But seriously though, there are many reasons why Speilberg is (gasp!) wrong. Foremost is the sheer state of the film industry that, like any other, is constantly changing and now doesn’t have to revolve around the cinema. The fact is that many people get a superior experience from their TVs vice a movie screen–better picture, better sound, a more comfortable environment, no one checking their phone or talking in the row in front of you, available 24/7–so more people will choose to watch from home instead of go out. Sure, you lose out on some of the social aspects, which I would argue is essential for any art form to be appreciated, but most people would rather take their chances. The movies being released via streaming are also not made with commercial breaks baked in, so they really aren’t made for network television.
Consumers shouldn’t have to drag themselves to a specific location, which can be halfway around the world, in order to enjoy a movie the “proper” way. Moreover, whether or not a streaming movie was ever viewed via analog means does not degrade its artistic merit or messaging, which is purportedly what the Oscars reward. What we see here with the Academy mirrors what is also taking place in American politics; an organization previously run by rich, old, white men is having to reconcile with a younger, less wealthy, more diverse generation. In both situations, it seems like the old guard has a knee-jerk reaction when they think their relevancy is being threatened. Thus, they dig in their heels to prevent newcomers from completely changing the system they cherish.
Instead, they should come to terms with the change and figure out how to thrive within the shifting landscape. At this point, it’s not a matter of if the Oscars will transform but rather when. With many new streaming services just on the horizon, the award show may have anarchy on its hands within a few years if it doesn’t quickly and correctly adapt its rules to survive. If a large number of objectively great movies are left on the cutting room floor instead of being recognized simply because they didn’t reach a high bar of entry, more and more people will turn away from the show as they realize it is nothing more than a sham for ad dollars.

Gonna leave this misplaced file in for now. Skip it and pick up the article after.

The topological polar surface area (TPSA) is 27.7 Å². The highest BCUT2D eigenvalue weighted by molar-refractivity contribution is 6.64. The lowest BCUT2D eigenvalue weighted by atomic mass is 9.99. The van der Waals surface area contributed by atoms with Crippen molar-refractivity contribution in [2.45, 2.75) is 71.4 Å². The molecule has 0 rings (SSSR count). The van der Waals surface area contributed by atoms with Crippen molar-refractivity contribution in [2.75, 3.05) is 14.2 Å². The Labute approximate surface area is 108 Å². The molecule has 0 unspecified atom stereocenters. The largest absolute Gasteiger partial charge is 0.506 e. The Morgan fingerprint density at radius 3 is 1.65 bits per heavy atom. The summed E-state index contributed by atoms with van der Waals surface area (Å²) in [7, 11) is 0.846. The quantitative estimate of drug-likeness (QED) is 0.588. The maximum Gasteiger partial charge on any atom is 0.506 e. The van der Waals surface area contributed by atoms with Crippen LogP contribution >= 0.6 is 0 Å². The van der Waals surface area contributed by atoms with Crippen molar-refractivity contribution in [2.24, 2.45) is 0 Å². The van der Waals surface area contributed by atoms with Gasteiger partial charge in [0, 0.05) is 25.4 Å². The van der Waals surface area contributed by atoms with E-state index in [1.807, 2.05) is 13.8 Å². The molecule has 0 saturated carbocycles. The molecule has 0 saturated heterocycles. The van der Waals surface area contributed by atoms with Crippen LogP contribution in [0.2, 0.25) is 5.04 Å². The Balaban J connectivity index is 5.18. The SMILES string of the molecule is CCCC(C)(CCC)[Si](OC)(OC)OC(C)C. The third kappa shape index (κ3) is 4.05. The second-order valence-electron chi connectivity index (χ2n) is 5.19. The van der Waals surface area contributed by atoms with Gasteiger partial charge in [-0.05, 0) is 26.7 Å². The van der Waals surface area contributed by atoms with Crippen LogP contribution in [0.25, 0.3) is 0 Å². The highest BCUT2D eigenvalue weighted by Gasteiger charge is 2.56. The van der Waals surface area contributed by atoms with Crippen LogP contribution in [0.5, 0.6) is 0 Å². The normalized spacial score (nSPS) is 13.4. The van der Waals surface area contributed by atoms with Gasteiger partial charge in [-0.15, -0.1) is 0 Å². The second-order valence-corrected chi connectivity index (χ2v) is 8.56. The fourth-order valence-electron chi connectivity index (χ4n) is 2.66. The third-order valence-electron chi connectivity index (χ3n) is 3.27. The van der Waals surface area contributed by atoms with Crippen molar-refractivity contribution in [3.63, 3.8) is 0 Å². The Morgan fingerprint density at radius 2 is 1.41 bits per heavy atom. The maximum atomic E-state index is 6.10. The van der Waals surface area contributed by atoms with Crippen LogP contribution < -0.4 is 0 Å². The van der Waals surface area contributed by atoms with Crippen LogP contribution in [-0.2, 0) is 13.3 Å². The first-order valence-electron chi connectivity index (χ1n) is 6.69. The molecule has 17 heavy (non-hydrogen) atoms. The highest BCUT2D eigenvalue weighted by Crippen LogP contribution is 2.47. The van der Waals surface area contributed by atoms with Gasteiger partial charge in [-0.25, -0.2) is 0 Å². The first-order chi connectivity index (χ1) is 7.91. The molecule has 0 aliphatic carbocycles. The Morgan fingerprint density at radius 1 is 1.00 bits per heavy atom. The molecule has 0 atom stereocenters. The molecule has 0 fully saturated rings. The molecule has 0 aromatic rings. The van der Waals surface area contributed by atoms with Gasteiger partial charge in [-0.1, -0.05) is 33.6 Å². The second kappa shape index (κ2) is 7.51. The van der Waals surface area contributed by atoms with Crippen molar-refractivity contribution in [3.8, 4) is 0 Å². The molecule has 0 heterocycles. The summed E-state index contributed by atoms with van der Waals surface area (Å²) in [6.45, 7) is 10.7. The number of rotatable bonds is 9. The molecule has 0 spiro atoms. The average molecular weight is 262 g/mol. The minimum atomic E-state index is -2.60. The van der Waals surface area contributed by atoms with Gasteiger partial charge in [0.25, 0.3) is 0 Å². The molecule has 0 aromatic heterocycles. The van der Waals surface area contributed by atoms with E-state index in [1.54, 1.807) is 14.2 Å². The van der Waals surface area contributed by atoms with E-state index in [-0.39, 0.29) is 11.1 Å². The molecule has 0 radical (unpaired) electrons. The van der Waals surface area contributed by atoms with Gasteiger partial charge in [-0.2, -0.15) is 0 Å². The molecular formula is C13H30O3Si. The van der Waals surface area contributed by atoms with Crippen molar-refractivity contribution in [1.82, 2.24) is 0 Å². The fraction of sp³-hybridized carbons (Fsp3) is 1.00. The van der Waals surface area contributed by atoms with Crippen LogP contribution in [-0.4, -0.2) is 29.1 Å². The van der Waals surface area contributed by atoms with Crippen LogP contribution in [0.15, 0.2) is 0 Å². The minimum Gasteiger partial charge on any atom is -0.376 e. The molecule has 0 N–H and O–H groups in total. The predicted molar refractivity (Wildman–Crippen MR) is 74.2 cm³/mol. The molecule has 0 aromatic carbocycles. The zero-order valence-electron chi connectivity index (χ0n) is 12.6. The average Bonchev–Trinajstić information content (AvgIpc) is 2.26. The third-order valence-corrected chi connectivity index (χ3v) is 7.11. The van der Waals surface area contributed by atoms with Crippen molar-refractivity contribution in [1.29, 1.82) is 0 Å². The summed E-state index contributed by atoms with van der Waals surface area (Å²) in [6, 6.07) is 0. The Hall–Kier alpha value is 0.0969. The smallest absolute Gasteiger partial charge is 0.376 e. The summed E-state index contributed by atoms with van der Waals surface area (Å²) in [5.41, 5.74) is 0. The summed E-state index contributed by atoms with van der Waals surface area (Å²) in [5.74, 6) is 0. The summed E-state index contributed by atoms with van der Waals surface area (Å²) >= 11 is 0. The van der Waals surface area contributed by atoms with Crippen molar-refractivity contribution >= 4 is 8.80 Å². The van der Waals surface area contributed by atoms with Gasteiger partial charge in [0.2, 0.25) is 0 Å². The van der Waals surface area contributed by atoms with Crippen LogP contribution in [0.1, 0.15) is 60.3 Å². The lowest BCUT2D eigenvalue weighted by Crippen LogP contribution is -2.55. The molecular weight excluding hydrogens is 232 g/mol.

This is why, in lieu of their proposed Best Popular Film category (What exactly constitutes a “popular” film anyway? And is it something that really needs to be rewarded? Like Prom King?), I propose that the Academy create a Best Streaming Film category. Instead of completely shutting out a viable form of media, the best thing to do is embrace it as an equal artform separated only by its means of distribution. This would also be better for the entire industry as legitimate studios won’t be forced to show their movies unnecessarily in some random theater, film festivals excluded of course.
With the Academy having such a sordid history with diversity and inclusion, combined with ratings that continue to decline, the organization needs to lower the bar to entry, not raise it. Otherwise, people will stop giving the show the small amount of credence it currently receives and it will fade into obscurity. The Academy should go back to the premise of rewarding artistic achievement and build their rules in support of that objective with a much broader definition of the word “film”.